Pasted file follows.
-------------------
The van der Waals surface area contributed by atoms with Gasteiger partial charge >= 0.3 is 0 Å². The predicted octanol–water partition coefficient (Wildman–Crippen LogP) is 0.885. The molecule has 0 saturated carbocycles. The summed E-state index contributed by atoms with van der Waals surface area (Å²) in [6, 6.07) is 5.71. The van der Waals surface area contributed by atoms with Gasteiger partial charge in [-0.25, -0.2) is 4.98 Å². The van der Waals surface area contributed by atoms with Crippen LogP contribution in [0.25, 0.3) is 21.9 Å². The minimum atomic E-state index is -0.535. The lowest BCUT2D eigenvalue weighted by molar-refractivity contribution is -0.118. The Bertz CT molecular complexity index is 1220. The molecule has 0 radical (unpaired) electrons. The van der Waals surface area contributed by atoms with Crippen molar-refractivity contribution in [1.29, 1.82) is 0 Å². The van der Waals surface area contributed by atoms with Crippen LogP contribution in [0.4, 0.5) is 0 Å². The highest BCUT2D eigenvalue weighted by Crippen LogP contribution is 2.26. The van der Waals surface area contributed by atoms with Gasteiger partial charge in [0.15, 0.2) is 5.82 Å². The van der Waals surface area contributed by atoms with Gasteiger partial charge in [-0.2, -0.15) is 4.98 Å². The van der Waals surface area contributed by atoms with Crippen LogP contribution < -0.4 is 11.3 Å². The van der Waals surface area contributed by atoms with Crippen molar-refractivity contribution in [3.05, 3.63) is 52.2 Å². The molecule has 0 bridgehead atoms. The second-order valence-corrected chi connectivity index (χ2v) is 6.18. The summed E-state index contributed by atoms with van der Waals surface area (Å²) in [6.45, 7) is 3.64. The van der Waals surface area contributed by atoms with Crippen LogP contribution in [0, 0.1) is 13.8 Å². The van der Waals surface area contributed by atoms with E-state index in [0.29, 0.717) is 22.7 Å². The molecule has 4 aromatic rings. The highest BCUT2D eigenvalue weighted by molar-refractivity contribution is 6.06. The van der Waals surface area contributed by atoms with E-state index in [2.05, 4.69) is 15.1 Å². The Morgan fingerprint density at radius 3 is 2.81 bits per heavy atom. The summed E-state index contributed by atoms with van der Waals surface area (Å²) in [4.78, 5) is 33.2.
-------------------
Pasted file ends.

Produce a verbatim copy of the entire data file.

The van der Waals surface area contributed by atoms with Gasteiger partial charge >= 0.3 is 0 Å². The predicted octanol–water partition coefficient (Wildman–Crippen LogP) is 0.885. The molecule has 0 saturated carbocycles. The summed E-state index contributed by atoms with van der Waals surface area (Å²) in [6, 6.07) is 5.71. The van der Waals surface area contributed by atoms with Gasteiger partial charge in [-0.25, -0.2) is 4.98 Å². The van der Waals surface area contributed by atoms with Crippen LogP contribution in [0.25, 0.3) is 21.9 Å². The minimum atomic E-state index is -0.535. The lowest BCUT2D eigenvalue weighted by molar-refractivity contribution is -0.118. The Bertz CT molecular complexity index is 1220. The molecule has 0 radical (unpaired) electrons. The van der Waals surface area contributed by atoms with Crippen molar-refractivity contribution in [1.29, 1.82) is 0 Å². The van der Waals surface area contributed by atoms with Crippen LogP contribution in [0.4, 0.5) is 0 Å². The highest BCUT2D eigenvalue weighted by Crippen LogP contribution is 2.26. The van der Waals surface area contributed by atoms with Gasteiger partial charge in [0.15, 0.2) is 5.82 Å². The van der Waals surface area contributed by atoms with Gasteiger partial charge in [-0.2, -0.15) is 4.98 Å². The van der Waals surface area contributed by atoms with Crippen LogP contribution < -0.4 is 11.3 Å². The van der Waals surface area contributed by atoms with Crippen molar-refractivity contribution in [3.05, 3.63) is 52.2 Å². The molecule has 0 bridgehead atoms. The second-order valence-corrected chi connectivity index (χ2v) is 6.18. The summed E-state index contributed by atoms with van der Waals surface area (Å²) in [6.45, 7) is 3.64. The van der Waals surface area contributed by atoms with Crippen LogP contribution in [0, 0.1) is 13.8 Å². The van der Waals surface area contributed by atoms with E-state index in [0.29, 0.717) is 22.7 Å². The molecule has 4 aromatic rings. The highest BCUT2D eigenvalue weighted by molar-refractivity contribution is 6.06. The van der Waals surface area contributed by atoms with E-state index in [2.05, 4.69) is 15.1 Å². The Morgan fingerprint density at radius 3 is 2.81 bits per heavy atom. The summed E-state index contributed by atoms with van der Waals surface area (Å²) in [4.78, 5) is 33.2.